President Obama is commuting the sentences of eight people convicted on crack cocaine charges.
CBS reports six of those inmates were serving life sentences. All eight have been in prison for at least 15 years.
Obama issued a statement explaining that if these people had been sentenced under current drug laws, they'd already be out of prison. (Via Flickr / The White House)
According to The New York Times, the move "opened a major new front in the administration's efforts to curb soaring taxpayer spending on prisons and to help correct what it has portrayed as inequality in the justice system."
The Los Angeles Times notes: "Obama has been more reluctant than recent predecessors to use his constitutional right to grant clemency. He previously had commuted only one sentence in his five years in office and has mostly confined himself to pardoning people who have already served their sentences."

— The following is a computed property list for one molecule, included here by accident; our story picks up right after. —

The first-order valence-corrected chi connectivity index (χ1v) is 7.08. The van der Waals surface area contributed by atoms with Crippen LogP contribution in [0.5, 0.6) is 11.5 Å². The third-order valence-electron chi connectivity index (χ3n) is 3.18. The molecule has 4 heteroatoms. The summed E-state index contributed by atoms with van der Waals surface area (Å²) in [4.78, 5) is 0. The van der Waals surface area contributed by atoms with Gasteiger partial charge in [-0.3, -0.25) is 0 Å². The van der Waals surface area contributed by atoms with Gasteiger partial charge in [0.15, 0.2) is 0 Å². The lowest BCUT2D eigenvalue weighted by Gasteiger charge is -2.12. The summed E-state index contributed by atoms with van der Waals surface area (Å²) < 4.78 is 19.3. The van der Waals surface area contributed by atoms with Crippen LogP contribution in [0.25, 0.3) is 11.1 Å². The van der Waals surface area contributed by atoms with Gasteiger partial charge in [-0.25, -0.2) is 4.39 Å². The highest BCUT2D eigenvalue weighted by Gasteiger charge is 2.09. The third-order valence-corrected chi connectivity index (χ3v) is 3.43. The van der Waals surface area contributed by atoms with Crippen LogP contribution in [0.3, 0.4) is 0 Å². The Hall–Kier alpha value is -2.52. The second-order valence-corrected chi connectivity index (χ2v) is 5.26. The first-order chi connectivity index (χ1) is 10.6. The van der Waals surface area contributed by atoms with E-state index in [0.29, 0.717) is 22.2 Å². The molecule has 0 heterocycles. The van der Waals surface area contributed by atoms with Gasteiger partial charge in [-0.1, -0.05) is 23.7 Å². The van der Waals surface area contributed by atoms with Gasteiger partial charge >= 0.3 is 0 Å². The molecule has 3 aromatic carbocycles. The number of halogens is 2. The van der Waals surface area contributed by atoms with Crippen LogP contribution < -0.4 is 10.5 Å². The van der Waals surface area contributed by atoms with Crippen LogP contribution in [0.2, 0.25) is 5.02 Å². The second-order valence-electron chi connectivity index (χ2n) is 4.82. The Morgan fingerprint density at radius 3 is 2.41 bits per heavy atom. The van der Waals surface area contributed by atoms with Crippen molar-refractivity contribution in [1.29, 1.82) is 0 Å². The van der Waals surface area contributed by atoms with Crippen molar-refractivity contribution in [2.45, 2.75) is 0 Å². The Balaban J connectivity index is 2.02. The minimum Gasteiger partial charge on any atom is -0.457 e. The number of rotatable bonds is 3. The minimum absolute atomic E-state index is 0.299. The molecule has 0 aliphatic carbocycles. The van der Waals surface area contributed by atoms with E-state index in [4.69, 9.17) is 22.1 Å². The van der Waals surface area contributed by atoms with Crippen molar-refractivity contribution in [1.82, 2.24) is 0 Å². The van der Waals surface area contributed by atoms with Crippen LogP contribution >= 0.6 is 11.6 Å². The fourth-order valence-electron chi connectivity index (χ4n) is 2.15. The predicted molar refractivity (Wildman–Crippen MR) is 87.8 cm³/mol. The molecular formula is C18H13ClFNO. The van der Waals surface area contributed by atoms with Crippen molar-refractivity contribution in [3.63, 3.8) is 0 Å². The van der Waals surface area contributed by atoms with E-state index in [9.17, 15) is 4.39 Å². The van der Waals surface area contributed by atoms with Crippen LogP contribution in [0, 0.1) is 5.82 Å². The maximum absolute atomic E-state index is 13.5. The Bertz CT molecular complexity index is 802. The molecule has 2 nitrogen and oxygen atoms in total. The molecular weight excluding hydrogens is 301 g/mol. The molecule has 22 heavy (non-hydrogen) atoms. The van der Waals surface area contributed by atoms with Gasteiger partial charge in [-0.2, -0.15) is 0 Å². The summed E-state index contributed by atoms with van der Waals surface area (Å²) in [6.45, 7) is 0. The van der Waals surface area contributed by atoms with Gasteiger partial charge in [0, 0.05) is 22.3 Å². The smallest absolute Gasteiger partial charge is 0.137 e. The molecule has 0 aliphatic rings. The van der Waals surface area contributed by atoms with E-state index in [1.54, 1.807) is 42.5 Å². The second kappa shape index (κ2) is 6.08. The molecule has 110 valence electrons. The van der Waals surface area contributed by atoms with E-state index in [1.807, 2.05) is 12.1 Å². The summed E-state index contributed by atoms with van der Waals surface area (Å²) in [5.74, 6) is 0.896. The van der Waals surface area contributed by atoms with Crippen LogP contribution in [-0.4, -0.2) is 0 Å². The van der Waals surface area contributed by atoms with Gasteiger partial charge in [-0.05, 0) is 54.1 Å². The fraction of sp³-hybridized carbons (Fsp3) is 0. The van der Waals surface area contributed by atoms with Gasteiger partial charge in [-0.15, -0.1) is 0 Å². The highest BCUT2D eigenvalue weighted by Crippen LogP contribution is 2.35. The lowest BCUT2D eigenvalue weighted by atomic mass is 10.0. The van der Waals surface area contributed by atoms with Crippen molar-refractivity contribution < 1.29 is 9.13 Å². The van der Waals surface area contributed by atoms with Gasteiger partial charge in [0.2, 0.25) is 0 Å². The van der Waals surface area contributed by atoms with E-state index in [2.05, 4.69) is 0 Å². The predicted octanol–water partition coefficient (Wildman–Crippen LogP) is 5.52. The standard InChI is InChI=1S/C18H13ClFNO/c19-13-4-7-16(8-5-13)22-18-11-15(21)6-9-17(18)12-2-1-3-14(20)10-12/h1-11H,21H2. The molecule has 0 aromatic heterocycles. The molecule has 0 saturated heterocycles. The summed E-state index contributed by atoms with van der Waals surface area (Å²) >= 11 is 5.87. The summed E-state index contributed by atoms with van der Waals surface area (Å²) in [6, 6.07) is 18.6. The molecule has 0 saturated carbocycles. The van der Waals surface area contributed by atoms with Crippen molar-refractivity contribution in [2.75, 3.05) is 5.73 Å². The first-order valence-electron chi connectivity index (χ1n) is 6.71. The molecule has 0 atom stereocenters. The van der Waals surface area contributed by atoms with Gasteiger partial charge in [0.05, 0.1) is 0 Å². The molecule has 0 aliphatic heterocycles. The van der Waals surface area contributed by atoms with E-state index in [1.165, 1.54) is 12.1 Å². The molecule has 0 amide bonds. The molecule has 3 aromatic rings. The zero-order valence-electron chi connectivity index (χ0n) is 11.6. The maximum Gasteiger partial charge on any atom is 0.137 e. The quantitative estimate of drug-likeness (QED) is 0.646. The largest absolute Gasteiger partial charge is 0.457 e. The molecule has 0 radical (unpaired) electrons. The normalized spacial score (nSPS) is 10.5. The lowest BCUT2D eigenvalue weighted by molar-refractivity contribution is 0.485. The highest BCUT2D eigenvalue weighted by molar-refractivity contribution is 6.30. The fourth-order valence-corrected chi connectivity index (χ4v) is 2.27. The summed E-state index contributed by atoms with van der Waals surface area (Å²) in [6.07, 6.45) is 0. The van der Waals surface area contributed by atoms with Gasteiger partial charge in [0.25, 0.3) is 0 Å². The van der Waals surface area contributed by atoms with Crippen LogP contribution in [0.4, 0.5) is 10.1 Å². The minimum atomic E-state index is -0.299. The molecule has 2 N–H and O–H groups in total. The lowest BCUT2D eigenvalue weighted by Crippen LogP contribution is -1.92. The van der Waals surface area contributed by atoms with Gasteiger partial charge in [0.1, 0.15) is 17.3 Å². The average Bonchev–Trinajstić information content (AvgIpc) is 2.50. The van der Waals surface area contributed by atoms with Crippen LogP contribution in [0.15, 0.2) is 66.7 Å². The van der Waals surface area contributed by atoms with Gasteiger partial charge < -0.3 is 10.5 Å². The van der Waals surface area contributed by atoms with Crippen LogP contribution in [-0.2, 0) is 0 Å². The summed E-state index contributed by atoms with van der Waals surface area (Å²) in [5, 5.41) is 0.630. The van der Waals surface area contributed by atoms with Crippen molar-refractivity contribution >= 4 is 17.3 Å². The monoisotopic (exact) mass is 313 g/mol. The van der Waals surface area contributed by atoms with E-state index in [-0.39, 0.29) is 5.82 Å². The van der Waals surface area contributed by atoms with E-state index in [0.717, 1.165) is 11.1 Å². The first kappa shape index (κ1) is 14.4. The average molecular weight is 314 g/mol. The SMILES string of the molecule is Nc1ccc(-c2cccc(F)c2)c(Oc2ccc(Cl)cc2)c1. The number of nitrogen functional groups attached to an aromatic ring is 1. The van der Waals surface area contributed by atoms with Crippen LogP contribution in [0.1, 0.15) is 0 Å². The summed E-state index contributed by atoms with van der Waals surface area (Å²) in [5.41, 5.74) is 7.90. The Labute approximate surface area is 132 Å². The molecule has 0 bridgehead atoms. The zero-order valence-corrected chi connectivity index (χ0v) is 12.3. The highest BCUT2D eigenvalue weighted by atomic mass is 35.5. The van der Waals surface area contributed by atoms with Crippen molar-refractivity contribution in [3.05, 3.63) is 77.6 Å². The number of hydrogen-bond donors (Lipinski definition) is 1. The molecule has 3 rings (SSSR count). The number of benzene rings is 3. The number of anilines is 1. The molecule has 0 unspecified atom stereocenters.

There is some controversy surrounding not just the decision but one of the inmates who had his sentence commuted — namely, 39-year-old Reynolds Allen Wintersmith, who happens to be the cousin of Massachusetts governor and Obama's political ally, Deval Patrick.
"Gov. Patrick's office says the governor has no memory of ever meeting this man and that the governor played no role in getting that sentence reduced." (Via WHDH)